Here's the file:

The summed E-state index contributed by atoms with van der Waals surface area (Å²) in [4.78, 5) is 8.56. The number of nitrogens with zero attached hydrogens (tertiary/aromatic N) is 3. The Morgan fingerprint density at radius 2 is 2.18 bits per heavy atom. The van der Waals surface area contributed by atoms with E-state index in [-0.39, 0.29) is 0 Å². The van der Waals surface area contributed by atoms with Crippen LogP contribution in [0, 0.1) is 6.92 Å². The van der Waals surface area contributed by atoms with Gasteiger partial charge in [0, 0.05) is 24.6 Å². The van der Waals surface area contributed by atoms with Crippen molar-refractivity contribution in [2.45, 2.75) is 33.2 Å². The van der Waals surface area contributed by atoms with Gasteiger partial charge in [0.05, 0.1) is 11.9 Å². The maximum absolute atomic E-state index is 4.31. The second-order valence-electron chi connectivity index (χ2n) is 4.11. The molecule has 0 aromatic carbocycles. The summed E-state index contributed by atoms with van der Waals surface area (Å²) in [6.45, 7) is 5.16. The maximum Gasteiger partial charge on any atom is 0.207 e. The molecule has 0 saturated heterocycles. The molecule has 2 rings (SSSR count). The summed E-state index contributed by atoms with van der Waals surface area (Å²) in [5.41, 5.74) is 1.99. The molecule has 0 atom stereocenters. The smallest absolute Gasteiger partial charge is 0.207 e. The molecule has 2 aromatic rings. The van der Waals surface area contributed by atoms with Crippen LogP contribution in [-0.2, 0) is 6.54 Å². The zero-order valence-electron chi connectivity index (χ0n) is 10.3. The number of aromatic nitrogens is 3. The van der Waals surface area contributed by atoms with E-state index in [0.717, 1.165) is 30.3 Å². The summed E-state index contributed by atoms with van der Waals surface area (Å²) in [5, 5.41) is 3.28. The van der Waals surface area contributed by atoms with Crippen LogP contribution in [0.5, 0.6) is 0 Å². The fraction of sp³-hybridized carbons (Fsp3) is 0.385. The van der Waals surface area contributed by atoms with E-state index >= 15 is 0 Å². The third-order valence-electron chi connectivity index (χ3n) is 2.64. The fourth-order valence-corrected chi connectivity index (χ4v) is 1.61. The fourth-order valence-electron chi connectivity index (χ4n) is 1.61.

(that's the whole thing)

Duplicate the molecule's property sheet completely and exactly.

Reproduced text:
The summed E-state index contributed by atoms with van der Waals surface area (Å²) in [4.78, 5) is 8.56. The number of nitrogens with zero attached hydrogens (tertiary/aromatic N) is 3. The Morgan fingerprint density at radius 2 is 2.18 bits per heavy atom. The van der Waals surface area contributed by atoms with E-state index in [-0.39, 0.29) is 0 Å². The van der Waals surface area contributed by atoms with Crippen LogP contribution in [0, 0.1) is 6.92 Å². The van der Waals surface area contributed by atoms with Gasteiger partial charge in [0, 0.05) is 24.6 Å². The van der Waals surface area contributed by atoms with Crippen molar-refractivity contribution in [2.45, 2.75) is 33.2 Å². The van der Waals surface area contributed by atoms with Gasteiger partial charge in [0.05, 0.1) is 11.9 Å². The maximum absolute atomic E-state index is 4.31. The second-order valence-electron chi connectivity index (χ2n) is 4.11. The molecule has 0 aromatic carbocycles. The summed E-state index contributed by atoms with van der Waals surface area (Å²) in [6.45, 7) is 5.16. The maximum Gasteiger partial charge on any atom is 0.207 e. The molecule has 0 saturated heterocycles. The molecule has 2 rings (SSSR count). The summed E-state index contributed by atoms with van der Waals surface area (Å²) in [5.41, 5.74) is 1.99. The molecule has 0 atom stereocenters. The smallest absolute Gasteiger partial charge is 0.207 e. The molecule has 2 aromatic rings. The van der Waals surface area contributed by atoms with Crippen LogP contribution in [-0.2, 0) is 6.54 Å². The zero-order valence-electron chi connectivity index (χ0n) is 10.3. The number of aromatic nitrogens is 3. The van der Waals surface area contributed by atoms with E-state index in [0.717, 1.165) is 30.3 Å². The summed E-state index contributed by atoms with van der Waals surface area (Å²) in [5, 5.41) is 3.28. The van der Waals surface area contributed by atoms with Crippen LogP contribution in [0.5, 0.6) is 0 Å². The fraction of sp³-hybridized carbons (Fsp3) is 0.385. The van der Waals surface area contributed by atoms with E-state index >= 15 is 0 Å². The third-order valence-electron chi connectivity index (χ3n) is 2.64. The fourth-order valence-corrected chi connectivity index (χ4v) is 1.61. The fourth-order valence-electron chi connectivity index (χ4n) is 1.61.